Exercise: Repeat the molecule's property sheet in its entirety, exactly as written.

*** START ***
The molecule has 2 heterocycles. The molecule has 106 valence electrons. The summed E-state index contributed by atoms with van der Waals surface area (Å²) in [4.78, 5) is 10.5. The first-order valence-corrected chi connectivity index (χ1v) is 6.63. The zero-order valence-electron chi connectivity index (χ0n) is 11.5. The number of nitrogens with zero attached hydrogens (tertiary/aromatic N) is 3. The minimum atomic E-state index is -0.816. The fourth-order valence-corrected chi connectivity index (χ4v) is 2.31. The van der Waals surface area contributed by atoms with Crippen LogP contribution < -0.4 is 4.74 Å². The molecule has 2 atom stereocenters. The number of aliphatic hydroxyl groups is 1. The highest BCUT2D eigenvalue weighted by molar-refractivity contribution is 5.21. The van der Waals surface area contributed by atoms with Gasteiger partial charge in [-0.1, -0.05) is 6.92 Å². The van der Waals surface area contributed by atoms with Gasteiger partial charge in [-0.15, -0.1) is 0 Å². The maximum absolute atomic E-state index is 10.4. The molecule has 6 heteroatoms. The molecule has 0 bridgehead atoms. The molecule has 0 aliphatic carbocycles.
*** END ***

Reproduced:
The molecule has 2 heterocycles. The molecule has 106 valence electrons. The summed E-state index contributed by atoms with van der Waals surface area (Å²) in [4.78, 5) is 10.5. The first-order valence-corrected chi connectivity index (χ1v) is 6.63. The zero-order valence-electron chi connectivity index (χ0n) is 11.5. The number of nitrogens with zero attached hydrogens (tertiary/aromatic N) is 3. The minimum atomic E-state index is -0.816. The fourth-order valence-corrected chi connectivity index (χ4v) is 2.31. The van der Waals surface area contributed by atoms with Crippen LogP contribution < -0.4 is 4.74 Å². The molecule has 2 atom stereocenters. The number of aliphatic hydroxyl groups is 1. The highest BCUT2D eigenvalue weighted by molar-refractivity contribution is 5.21. The van der Waals surface area contributed by atoms with Gasteiger partial charge in [-0.1, -0.05) is 6.92 Å². The van der Waals surface area contributed by atoms with Gasteiger partial charge in [-0.15, -0.1) is 0 Å². The maximum absolute atomic E-state index is 10.4. The molecule has 6 heteroatoms. The molecule has 0 bridgehead atoms. The molecule has 0 aliphatic carbocycles.